Evaluation for Vesicoureteric Reflux Following Febrile Urinary Tract Infections
Urinary tract infections (UTI), among the most common infections in childhood, are important to recognize and treat because pyelonephritis carries a risk of permanent renal injury. Parenchymal scars are observed in 10–15% of patients with first episode of UTI . Since vesicoureteral reflux (VUR) and bladder bowel dysfunction (BBD) are important risk factors for recurrence of UTI, evaluation following an episode of UTI focuses on detecting such ‘at-risk’ patients. Based on the performance and timing of ultrasonography, voiding cystourethrogram (VCUG) and dimercaptosuccinic acid (DMSA) scan, two approaches to evaluation are conventionally recognized . While ultrasonography rules out significant structural malformations and gross pelvicalyceal or ureteric dilatation, it has low sensitivity for VUR. Hence, the ‘bottom-up’ approach, which intends to detect all VUR, relies on performing VCUG, followed by DMSA in those with VUR. In contrast, the ‘top-down’ approach recommends ultrasonography and DMSA during acute infection, limiting performance of VCUG to patients in whom DMSA suggests pyelonephritis. While the former approach is more often feasible, cost-effective and sensitive, it involves the discomfort associated with urinary catheterization. On the other hand, the ‘top-down’ approach is limited by cost and lack of availability of DMSA, significant inter-observer variability in its reporting, higher exposure to radiation than with VCUG, and low sensitivity in detection of VUR . Diagnosis of VUR by direct radionuclide cystography, magnetic resonance urography or contrast-enhanced voiding cysto-ultrasonography, while promising, is yet to find application in current algorithms .
The study by Balestracci et al., published in this issue of the Journal, evaluated the efficacy of a modified ‘top-down’ approach . Similar to the recommendations of the Indian Society of Pediatric Nephrology , they delayed DMSA to detect scarring as a consequence of pyelonephritis, and propose it as an alternative to VCUG in detecting high-grade VUR. Retrospective review of records, for children older than 3 y who underwent all three procedures during evaluation of UTI, found that an abnormal delayed DMSA scan, observed in 57.6% patients, predicted all grades of VUR with 93% sensitivity and 75% specificity. An abnormal DMSA scan was strongly associated with high-grade VUR; all patients with the latter had abnormal DMSA . Compared to these results, delayed DMSA had satisfactory but lower sensitivity (83% and 87% vs. 93%) in detecting high-grade VUR in two studies [5, 6]. Selection bias might plausibly explain the strength of association in the present report, as patients with high-grade VUR, and therefore, those at risk of scarring, are the ones most likely to have undergone all three investigations. The high proportion of girls in the present study, as compared to previous reports [5, 6], might have altered the prevalence of abnormal scintigraphy. Further, as the scan was delayed by almost one year from the occurrence of the first febrile UTI, a proportion of patients, particularly those with high grade VUR, might have had another episode of UTI in the interim, thus increasing the prevalence of, and strengthening the association of VUR with, scarring.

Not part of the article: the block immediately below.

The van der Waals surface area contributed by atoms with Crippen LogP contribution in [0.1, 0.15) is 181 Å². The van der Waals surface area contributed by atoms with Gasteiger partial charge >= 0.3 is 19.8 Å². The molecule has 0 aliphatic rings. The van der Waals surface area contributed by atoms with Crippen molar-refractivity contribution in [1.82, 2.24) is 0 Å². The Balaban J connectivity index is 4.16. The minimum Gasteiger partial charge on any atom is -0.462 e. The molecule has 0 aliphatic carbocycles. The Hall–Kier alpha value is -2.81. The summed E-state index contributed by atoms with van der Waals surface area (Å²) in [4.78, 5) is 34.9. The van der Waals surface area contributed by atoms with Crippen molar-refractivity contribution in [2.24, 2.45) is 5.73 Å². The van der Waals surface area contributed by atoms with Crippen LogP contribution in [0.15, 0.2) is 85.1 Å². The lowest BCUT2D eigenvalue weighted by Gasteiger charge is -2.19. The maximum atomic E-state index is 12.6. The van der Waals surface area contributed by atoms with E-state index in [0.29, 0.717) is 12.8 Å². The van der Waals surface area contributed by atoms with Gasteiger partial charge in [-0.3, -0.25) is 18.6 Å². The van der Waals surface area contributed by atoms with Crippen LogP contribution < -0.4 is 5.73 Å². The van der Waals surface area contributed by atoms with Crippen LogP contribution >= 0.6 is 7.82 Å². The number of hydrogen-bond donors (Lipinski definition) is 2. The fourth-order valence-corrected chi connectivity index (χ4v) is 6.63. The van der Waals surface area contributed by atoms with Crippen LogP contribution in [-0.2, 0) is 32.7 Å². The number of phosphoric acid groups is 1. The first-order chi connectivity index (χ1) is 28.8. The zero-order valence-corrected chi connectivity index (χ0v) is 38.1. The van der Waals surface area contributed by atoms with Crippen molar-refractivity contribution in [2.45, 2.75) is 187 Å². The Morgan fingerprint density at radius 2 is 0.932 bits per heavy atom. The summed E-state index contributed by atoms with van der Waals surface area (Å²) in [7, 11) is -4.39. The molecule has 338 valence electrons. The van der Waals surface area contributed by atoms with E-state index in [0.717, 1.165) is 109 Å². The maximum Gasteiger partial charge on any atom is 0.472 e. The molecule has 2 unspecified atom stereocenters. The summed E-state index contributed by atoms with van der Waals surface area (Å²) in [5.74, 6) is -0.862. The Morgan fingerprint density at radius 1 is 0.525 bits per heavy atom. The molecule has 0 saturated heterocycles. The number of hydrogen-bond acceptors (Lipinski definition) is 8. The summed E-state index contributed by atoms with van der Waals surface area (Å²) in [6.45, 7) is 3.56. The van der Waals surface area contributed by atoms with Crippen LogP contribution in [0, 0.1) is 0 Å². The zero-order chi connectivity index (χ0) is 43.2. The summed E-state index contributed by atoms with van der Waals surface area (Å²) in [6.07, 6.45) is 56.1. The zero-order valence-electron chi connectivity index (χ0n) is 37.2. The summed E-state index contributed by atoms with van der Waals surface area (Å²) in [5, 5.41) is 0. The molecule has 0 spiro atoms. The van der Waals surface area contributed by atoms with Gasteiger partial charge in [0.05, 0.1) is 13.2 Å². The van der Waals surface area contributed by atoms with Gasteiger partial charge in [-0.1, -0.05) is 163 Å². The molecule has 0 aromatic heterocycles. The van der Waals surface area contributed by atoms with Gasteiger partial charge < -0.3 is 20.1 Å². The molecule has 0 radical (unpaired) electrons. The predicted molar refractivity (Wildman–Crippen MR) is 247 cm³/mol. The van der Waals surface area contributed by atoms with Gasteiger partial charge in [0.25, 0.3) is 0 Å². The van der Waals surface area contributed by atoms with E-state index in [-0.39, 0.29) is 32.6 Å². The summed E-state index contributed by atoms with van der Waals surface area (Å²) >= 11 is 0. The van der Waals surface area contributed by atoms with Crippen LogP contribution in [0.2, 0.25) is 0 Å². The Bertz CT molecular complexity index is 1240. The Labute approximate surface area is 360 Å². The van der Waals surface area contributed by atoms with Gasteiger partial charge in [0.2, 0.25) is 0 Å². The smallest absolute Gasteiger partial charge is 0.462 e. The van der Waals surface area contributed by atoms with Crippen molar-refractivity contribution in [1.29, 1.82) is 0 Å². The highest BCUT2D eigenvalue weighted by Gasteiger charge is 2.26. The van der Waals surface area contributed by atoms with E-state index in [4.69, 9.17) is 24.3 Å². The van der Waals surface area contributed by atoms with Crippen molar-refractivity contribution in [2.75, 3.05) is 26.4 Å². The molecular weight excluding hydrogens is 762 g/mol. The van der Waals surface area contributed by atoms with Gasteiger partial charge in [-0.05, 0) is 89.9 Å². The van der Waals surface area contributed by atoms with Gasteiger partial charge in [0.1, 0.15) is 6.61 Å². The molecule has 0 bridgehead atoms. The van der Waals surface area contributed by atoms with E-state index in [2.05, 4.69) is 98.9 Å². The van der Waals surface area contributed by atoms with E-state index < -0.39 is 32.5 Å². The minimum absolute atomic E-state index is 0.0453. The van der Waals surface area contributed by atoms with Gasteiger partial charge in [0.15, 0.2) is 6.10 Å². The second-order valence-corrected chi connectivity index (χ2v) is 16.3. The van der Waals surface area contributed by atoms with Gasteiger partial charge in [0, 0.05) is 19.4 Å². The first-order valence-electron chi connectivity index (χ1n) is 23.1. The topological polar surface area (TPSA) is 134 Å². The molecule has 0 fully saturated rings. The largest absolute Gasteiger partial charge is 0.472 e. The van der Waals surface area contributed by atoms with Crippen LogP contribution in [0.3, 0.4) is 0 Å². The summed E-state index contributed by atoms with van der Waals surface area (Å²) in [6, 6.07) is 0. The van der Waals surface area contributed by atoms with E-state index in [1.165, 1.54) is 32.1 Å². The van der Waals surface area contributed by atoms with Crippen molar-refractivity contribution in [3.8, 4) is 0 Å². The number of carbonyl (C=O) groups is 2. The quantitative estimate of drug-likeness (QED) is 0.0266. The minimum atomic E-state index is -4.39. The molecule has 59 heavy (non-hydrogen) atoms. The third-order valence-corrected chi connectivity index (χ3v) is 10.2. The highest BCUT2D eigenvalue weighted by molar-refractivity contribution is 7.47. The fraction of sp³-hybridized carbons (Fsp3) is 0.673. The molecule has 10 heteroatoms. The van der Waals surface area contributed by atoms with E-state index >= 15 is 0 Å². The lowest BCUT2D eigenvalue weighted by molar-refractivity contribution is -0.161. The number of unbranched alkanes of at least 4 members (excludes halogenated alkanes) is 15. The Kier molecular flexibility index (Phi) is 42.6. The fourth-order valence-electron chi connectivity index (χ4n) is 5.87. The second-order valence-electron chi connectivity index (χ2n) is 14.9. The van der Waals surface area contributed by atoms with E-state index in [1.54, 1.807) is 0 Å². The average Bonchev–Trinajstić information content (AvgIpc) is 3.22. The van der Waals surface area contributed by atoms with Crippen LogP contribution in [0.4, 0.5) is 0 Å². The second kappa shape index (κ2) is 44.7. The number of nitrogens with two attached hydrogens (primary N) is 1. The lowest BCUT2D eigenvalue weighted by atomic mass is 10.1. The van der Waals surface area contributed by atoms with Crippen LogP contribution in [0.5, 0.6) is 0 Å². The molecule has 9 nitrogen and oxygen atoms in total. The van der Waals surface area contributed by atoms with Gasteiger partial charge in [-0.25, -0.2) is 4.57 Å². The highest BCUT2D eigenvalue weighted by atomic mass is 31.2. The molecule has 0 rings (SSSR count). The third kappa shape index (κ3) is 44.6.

Delayed DMSA scan is expected to be less sensitive and more specific than acute phase scintigraphy in detecting high-grade VUR, as the former detects permanent parenchymal injuries that are expected to be more frequent in this category of patients. A systematic review by the Cochrane Renal Group reported satisfactory sensitivity (93%) but moderate specificity (44%) for the acute DMSA scan in identifying high-grade VUR . However, enthusiasm in advocating DMSA universally for all children with their first febrile UTI should be tempered by considerations listed previously. While delayed DMSA scan seems useful in screening for high grade VUR in patients presenting late after a febrile UTI, delaying DMSA for several months while deferring VCUG and interventions for prevention of UTI in patients with potentially high-grade VUR might not be prudent and risks further infections. Further, delayed DMSA is unlikely to detect all patients with high-grade VUR, as only 10–15% of patients presenting with their first febrile UTI will develop scars.
The primary aim when managing patients with VUR is the prevention of UTI, while aspiring to reduce renal scarring. Antibiotic prophylaxis seems to be effective in reducing risk of UTI primarily in patients with high-grade VUR . Importantly, evidence from controlled studies, including the large multicentric RIVUR trial, fails to support a role for currently available interventions in reducing the risk of renal scarring, and it is likely that scarring has other determinants, such as BBD and in utero dysplasia. Hence, the approach to evaluating patients following UTI is increasingly becoming more conservative. Future approaches might show increased emphasis on risk stratification, and reduced focus on detection of any, rather than high grade, VUR, potentially using less invasive strategies with low radiation exposure.
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